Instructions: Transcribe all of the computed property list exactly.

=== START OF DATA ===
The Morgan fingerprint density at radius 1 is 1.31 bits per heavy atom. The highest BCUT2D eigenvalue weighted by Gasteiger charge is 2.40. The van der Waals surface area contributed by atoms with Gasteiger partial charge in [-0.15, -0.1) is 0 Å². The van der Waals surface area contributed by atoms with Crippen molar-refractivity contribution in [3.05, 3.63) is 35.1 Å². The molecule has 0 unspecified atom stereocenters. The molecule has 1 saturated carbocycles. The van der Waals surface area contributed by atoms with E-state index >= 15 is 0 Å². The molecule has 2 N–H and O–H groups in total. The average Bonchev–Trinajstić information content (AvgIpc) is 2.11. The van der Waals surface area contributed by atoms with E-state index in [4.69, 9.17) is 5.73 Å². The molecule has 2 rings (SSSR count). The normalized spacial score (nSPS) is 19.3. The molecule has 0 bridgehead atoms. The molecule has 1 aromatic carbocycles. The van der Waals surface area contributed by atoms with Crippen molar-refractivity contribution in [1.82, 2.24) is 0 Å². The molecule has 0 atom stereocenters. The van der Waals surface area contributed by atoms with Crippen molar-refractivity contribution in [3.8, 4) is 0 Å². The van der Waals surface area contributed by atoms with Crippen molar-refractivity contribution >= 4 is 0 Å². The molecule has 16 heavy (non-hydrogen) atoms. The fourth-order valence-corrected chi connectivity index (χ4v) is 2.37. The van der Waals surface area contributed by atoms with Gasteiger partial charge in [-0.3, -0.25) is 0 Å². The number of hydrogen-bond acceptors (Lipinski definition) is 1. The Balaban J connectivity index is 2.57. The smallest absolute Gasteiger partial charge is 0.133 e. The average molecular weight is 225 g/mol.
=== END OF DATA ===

The Morgan fingerprint density at radius 1 is 1.31 bits per heavy atom. The highest BCUT2D eigenvalue weighted by Gasteiger charge is 2.40. The van der Waals surface area contributed by atoms with Gasteiger partial charge in [-0.15, -0.1) is 0 Å². The van der Waals surface area contributed by atoms with Crippen molar-refractivity contribution in [3.05, 3.63) is 35.1 Å². The molecule has 0 unspecified atom stereocenters. The molecule has 1 saturated carbocycles. The van der Waals surface area contributed by atoms with E-state index >= 15 is 0 Å². The molecule has 2 N–H and O–H groups in total. The average Bonchev–Trinajstić information content (AvgIpc) is 2.11. The van der Waals surface area contributed by atoms with E-state index in [4.69, 9.17) is 5.73 Å². The molecule has 2 rings (SSSR count). The normalized spacial score (nSPS) is 19.3. The molecule has 0 bridgehead atoms. The molecule has 1 aromatic carbocycles. The van der Waals surface area contributed by atoms with Crippen molar-refractivity contribution in [1.82, 2.24) is 0 Å². The molecule has 0 atom stereocenters. The van der Waals surface area contributed by atoms with Crippen molar-refractivity contribution in [3.8, 4) is 0 Å². The van der Waals surface area contributed by atoms with Crippen molar-refractivity contribution >= 4 is 0 Å². The molecule has 16 heavy (non-hydrogen) atoms. The fourth-order valence-corrected chi connectivity index (χ4v) is 2.37. The van der Waals surface area contributed by atoms with Gasteiger partial charge in [-0.3, -0.25) is 0 Å². The number of hydrogen-bond acceptors (Lipinski definition) is 1. The Balaban J connectivity index is 2.57. The smallest absolute Gasteiger partial charge is 0.133 e. The average molecular weight is 225 g/mol.